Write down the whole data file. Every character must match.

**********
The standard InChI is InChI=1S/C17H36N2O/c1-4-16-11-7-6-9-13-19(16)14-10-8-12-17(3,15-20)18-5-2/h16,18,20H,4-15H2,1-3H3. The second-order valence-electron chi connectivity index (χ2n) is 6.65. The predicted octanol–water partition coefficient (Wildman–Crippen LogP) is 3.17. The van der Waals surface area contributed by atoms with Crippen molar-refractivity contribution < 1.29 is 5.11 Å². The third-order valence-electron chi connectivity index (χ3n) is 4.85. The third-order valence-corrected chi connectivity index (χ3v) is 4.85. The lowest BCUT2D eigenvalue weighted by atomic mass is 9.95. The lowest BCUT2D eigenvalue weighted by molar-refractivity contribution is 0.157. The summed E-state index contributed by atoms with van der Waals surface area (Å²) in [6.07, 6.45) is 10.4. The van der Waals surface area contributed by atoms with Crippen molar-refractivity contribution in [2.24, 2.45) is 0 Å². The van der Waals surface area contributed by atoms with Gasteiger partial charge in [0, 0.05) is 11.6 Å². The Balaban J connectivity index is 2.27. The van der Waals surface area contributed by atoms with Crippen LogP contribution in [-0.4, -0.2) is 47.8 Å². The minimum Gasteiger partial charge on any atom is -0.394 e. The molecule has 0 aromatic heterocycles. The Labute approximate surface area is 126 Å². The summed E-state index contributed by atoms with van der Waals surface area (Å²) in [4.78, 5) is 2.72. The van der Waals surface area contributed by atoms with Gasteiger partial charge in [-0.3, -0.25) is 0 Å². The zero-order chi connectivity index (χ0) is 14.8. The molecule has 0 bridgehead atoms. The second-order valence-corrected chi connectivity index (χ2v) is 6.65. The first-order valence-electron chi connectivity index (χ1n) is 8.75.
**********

The standard InChI is InChI=1S/C17H36N2O/c1-4-16-11-7-6-9-13-19(16)14-10-8-12-17(3,15-20)18-5-2/h16,18,20H,4-15H2,1-3H3. The second-order valence-electron chi connectivity index (χ2n) is 6.65. The predicted octanol–water partition coefficient (Wildman–Crippen LogP) is 3.17. The van der Waals surface area contributed by atoms with Crippen molar-refractivity contribution < 1.29 is 5.11 Å². The third-order valence-electron chi connectivity index (χ3n) is 4.85. The third-order valence-corrected chi connectivity index (χ3v) is 4.85. The lowest BCUT2D eigenvalue weighted by atomic mass is 9.95. The lowest BCUT2D eigenvalue weighted by molar-refractivity contribution is 0.157. The summed E-state index contributed by atoms with van der Waals surface area (Å²) in [6.07, 6.45) is 10.4. The van der Waals surface area contributed by atoms with Crippen molar-refractivity contribution in [2.24, 2.45) is 0 Å². The van der Waals surface area contributed by atoms with Gasteiger partial charge in [0, 0.05) is 11.6 Å². The Balaban J connectivity index is 2.27. The van der Waals surface area contributed by atoms with Crippen LogP contribution in [-0.4, -0.2) is 47.8 Å². The minimum Gasteiger partial charge on any atom is -0.394 e. The molecule has 0 aromatic heterocycles. The Labute approximate surface area is 126 Å². The summed E-state index contributed by atoms with van der Waals surface area (Å²) in [4.78, 5) is 2.72. The van der Waals surface area contributed by atoms with Gasteiger partial charge in [-0.3, -0.25) is 0 Å². The zero-order chi connectivity index (χ0) is 14.8. The molecule has 0 bridgehead atoms. The second-order valence-corrected chi connectivity index (χ2v) is 6.65. The first-order valence-electron chi connectivity index (χ1n) is 8.75.